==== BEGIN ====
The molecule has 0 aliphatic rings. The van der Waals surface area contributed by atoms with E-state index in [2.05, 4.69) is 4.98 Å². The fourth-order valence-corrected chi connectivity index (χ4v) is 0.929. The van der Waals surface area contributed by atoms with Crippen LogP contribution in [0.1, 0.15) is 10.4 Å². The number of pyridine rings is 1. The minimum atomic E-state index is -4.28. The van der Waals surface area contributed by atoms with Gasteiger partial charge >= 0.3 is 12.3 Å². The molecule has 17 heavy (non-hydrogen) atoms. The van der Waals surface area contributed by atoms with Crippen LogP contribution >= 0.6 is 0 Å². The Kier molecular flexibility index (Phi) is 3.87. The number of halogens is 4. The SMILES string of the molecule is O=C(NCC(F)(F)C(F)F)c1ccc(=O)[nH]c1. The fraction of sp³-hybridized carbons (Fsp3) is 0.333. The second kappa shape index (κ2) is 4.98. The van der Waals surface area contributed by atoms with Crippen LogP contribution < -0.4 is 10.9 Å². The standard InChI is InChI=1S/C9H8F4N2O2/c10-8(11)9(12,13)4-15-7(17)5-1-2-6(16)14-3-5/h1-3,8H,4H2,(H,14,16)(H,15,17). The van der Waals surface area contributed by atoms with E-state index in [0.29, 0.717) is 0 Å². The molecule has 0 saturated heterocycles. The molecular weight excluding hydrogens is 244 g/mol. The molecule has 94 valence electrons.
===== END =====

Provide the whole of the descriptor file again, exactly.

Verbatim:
The molecule has 0 aliphatic rings. The van der Waals surface area contributed by atoms with E-state index in [2.05, 4.69) is 4.98 Å². The fourth-order valence-corrected chi connectivity index (χ4v) is 0.929. The van der Waals surface area contributed by atoms with Crippen LogP contribution in [0.1, 0.15) is 10.4 Å². The number of pyridine rings is 1. The minimum atomic E-state index is -4.28. The van der Waals surface area contributed by atoms with Gasteiger partial charge >= 0.3 is 12.3 Å². The molecule has 17 heavy (non-hydrogen) atoms. The van der Waals surface area contributed by atoms with Crippen LogP contribution >= 0.6 is 0 Å². The Kier molecular flexibility index (Phi) is 3.87. The number of halogens is 4. The SMILES string of the molecule is O=C(NCC(F)(F)C(F)F)c1ccc(=O)[nH]c1. The fraction of sp³-hybridized carbons (Fsp3) is 0.333. The second kappa shape index (κ2) is 4.98. The van der Waals surface area contributed by atoms with Crippen LogP contribution < -0.4 is 10.9 Å². The standard InChI is InChI=1S/C9H8F4N2O2/c10-8(11)9(12,13)4-15-7(17)5-1-2-6(16)14-3-5/h1-3,8H,4H2,(H,14,16)(H,15,17). The van der Waals surface area contributed by atoms with E-state index in [0.29, 0.717) is 0 Å². The molecule has 0 saturated heterocycles. The molecular weight excluding hydrogens is 244 g/mol. The molecule has 94 valence electrons.